Empires, tech bubbles, and other stuff I didn’t plan to write about
Before I was a business nerd or a tech junkie, I was a huge history buff. The latest issue of Foreign Policy was standard bathroom reading, I consumed political narratives like a fat kid eating comic books (my favorite: the Peloponnesian War), and aspired to become Jared Diamond.
But there was always one observation from my time as a history buff that glued itself to the back of my head: History is reciprocal — an extension of the magical & immutable fact that there is a “certain underlying order” (Stephen Hawking, A Brief History of Time) to the significant events & movements of human history. It might be a story you’ve heard before - that history repeats itself - but that’s not exactly true. History is not repetitive, but it does tend towards parallels. Similar actions result in similar reactions… Empires rise, expand, overreach, self-destruct & so it goes. Thus, whenever I get an opportunity to apply a historian’s eye to emerging technology trends, I jump on it, and lately there have been plenty.
Obligatory mention of the B-word
The one that’s gotten the most attention, by far, is the comparison of today’s technology boom with the irrational exuberance of the ’90s dot-com bubble. To be honest, the question of whether we’re in a bubble is uninteresting to me. My thoughts on this issue are similar to those of most venture capitalists (here, here, and here): We have a decent sample of data points in history for identifying & tracking bubbles, and today’s tech industry is on its way there… but not for 2-3 years.
Image: 4 phases of a bubble
Tech valuations in the public markets are actually priced at historical lows, relative to earnings, implying that overall risk-taking & speculation are below saturation levels (actually, the fact that we can even talk about earnings would be a decent argument for this not being another tech bubble). In the private markets, there are certainly examples of overly-optimistic valuations at the seed and Series A stages, but I view those as the growing pains of an early-stage funding ecosystem that’s trying to become more institutionalized via angel investors turned VCs & a surplus of startup incubators/accelerators, rather than an overall divorce from reality.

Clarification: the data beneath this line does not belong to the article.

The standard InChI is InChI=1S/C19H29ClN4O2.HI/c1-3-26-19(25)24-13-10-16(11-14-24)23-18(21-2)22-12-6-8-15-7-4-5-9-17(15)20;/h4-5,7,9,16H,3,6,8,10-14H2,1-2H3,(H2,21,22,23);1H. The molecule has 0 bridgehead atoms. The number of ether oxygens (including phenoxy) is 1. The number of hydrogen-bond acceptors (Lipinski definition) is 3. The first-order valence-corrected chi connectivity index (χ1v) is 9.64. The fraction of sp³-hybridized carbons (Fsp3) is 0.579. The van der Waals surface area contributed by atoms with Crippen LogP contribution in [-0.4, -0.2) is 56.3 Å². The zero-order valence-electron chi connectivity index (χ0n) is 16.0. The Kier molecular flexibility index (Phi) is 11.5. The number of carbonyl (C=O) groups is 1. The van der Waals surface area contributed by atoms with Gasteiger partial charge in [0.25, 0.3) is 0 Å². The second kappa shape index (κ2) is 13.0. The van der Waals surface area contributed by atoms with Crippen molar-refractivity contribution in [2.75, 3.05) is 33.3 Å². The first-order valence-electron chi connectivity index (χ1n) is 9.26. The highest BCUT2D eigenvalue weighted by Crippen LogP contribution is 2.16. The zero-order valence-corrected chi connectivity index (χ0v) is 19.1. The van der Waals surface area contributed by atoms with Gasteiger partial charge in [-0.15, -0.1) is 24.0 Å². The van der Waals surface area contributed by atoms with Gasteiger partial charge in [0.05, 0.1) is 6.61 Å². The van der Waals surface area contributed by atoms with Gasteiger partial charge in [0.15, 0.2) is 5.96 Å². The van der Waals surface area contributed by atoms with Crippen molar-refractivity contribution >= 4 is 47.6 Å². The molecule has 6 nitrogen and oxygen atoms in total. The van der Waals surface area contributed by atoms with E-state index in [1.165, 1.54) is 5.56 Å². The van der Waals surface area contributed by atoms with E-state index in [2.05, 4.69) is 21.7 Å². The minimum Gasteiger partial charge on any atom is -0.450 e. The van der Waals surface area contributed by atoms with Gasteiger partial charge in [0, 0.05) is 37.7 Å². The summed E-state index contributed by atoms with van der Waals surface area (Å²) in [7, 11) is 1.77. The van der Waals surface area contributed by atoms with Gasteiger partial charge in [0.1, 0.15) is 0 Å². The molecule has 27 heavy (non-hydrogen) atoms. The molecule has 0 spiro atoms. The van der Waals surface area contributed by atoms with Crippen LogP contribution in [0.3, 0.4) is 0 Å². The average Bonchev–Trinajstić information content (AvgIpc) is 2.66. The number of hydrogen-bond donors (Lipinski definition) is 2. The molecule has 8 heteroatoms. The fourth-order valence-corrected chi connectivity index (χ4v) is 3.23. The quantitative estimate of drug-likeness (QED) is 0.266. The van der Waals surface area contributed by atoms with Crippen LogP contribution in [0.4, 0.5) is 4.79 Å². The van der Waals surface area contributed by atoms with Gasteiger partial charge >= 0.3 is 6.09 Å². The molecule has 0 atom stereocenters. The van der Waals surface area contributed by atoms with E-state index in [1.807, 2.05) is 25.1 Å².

But for me, the most convincing piece of evidence against a bubble is the immense gap in the technological capabilities of our private lives versus our professional ones. Using my smartphone, I can access relevant, real-time data about markets, customers & current events, faster and easier than I would working at 99% of Fortune 500 companies where I’d run into any number of problems like system redundancy, bureaucracy, poor information-sharing, etc. With a $500 laptop, anyone can power a full-grown online business from the cloud, at processing speeds & scale similar to any big corporate player.
Some would observe & proclaim this newly even playing field between individuals and corporations a “new paradigm (!!!),” but I believe it’s inevitable that enterprises will figure out how to leverage Web 2.0/3.0 technologies to re-shape big business & restore their competitive advantage. And when they do, our high expectations of today’s tech industry will finally play out. Will there be a bubble before or after that moment? Well, as we know from history, pretty things tend to rise & fall like empires — I expect nothing less this time around.